New Breeds of Gluten-Free Flours

Here are some of the hottest varieties of gluten-free flours to sift through.
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Celiac-friendly flours are no longer hard to find on store shelves. These days, there are even flavor and texture options to choose from. Here are some of the hottest varieties to sift through. Almond

Also known as "almond meal," this “flour” is simply a finely ground mixture of blanched almonds. It makes a nice addition to gluten-free flour blends and can also be used for baking when combined with egg whites and powdered sugar. Since it’s made from nuts, it’s higher in calories from healthy fats and lower in carbs than some of the other options. It is also rich in vitamins and minerals, including vitamin E, iron, magnesium and calcium.

Per 1/4 cup: Calories 160; Fat 14 g (Saturated 1 g); Carbohydrate 6 g; Fiber 3 g; Protein 6 g

Banana

One of the newest options on the market is totally bananas! This flour is made from dried, underripe bananas, so it doesn’t have an overwhelming banana flavor. For use in cooking and baking, banana flour requires a 25-percent reduction when swapping for flour (3/4 cup of banana flour for every cup of wheat flour), due to its high starch content. It can also be used as a thickening agent and to boost nutrients in smoothies and desserts.

Per 1/4 cup: Calories 100; Fat 0 g (Saturated 0 g); Carbohydrate 25 g; Fiber 2 g; Protein 1 g

Peanut

To be able to dry and grind peanuts into flour, some of the fat needs to be removed. This creates a coarse powder with a mild roasted peanut flavor that is higher in protein and lower in fat than peanut butter. Use peanut flour for breadings, thickening soups and adding protein to smoothies.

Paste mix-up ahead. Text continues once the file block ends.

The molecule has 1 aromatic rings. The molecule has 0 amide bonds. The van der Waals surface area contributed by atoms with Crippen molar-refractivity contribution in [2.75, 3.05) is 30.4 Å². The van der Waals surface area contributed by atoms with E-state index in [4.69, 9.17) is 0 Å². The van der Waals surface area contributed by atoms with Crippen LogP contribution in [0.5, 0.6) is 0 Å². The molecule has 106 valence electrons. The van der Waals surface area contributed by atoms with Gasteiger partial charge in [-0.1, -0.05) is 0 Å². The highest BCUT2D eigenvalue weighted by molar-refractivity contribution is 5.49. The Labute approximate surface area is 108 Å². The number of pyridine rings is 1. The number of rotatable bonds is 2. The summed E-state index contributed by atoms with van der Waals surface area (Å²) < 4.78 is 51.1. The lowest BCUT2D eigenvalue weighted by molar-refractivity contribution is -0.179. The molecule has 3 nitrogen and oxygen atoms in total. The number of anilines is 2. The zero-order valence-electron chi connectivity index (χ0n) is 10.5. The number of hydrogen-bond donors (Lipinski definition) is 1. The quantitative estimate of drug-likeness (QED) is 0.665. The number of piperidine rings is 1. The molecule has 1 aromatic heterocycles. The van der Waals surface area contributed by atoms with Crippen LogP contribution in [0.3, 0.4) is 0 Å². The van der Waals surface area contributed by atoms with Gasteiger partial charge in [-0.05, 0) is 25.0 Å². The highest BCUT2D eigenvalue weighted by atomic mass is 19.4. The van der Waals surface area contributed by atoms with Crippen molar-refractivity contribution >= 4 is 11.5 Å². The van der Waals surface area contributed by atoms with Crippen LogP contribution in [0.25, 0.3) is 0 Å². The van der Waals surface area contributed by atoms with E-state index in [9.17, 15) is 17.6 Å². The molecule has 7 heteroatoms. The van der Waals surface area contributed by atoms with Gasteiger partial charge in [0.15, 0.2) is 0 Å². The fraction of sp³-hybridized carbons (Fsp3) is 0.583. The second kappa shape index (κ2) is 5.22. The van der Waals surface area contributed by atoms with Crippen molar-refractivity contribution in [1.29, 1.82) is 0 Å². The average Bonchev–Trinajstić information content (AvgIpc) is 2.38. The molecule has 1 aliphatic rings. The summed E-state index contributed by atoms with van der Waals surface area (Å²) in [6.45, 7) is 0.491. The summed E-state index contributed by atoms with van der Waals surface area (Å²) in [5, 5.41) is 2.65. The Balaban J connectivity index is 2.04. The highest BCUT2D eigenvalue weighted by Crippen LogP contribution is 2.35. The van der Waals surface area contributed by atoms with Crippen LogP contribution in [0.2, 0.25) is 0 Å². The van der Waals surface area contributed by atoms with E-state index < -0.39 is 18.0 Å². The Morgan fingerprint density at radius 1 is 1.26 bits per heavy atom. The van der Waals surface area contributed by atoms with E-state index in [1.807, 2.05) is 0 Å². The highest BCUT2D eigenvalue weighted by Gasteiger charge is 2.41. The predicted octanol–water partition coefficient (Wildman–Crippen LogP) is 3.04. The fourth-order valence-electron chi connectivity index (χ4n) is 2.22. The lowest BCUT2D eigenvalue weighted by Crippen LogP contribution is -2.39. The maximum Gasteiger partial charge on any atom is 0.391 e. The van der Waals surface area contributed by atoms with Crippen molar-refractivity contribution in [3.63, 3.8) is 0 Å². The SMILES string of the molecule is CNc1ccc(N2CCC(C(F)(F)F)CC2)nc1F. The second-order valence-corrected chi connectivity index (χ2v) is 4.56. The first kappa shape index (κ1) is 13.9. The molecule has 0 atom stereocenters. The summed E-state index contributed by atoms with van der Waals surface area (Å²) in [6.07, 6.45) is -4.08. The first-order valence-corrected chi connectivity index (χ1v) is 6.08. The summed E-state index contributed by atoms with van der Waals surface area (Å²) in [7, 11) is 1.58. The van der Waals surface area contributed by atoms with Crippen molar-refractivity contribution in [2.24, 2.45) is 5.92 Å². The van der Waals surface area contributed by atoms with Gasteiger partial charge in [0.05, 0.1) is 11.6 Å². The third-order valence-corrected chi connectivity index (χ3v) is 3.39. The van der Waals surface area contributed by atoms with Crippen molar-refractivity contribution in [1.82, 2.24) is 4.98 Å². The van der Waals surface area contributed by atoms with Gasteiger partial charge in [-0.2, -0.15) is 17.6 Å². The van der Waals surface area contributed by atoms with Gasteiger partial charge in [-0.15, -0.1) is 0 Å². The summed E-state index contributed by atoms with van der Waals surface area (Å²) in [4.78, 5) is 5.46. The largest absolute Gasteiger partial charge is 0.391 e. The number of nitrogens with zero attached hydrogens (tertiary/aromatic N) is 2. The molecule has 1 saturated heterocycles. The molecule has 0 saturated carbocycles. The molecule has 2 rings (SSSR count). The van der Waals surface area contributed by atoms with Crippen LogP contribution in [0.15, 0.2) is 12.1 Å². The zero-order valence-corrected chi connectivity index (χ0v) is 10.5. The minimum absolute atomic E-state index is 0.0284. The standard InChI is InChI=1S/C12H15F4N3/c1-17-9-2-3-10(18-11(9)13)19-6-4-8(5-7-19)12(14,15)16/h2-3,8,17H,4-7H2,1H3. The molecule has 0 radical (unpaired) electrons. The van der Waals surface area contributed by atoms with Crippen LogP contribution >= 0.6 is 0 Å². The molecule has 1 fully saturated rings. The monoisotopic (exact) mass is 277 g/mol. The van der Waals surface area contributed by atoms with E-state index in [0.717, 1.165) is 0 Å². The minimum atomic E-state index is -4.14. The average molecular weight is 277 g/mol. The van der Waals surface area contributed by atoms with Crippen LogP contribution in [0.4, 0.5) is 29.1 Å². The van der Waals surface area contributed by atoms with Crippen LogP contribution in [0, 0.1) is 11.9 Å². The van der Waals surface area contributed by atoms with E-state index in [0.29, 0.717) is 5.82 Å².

Per 1/4 cup: Calories 110; Fat 4 g (Saturated 0.5 g); Carbohydrate 8 g; Fiber 4 g; Protein 16g

Buckwheat

Don’t let the name fool you — there’s no wheat in this grain. Buckwheat is the traditional foundation for soba noodles and is known for having a distinctive nutty flavor that is well-suited for pancakes, cookies and crepes.

Per 1/4 cup: Calories 100; Fat 1 g (Saturated 0 g); Carbohydrate 21 g; Fiber 4 g; Protein 4 g

Coconut

Made from dried coconut meat, this grain-free flour is very absorbent and dry, so adding extra moisture to recipes is a must. It’s high in fiber and has a unique nutrient profile, and it can be a nice option for breadings and baking. Using coconut flour in a recipe may take some trial and error.

Per 1/4 cup: Calories 120; Fat 4 g (Saturated 4 g); Carbohydrate 16 g; Fiber 5 g; Protein 4g

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Dana Angelo White, MS, RD, ATC, is a registered dietitian, certified athletic trainer and owner of Dana White Nutrition, Inc., which specializes in culinary and sports nutrition.

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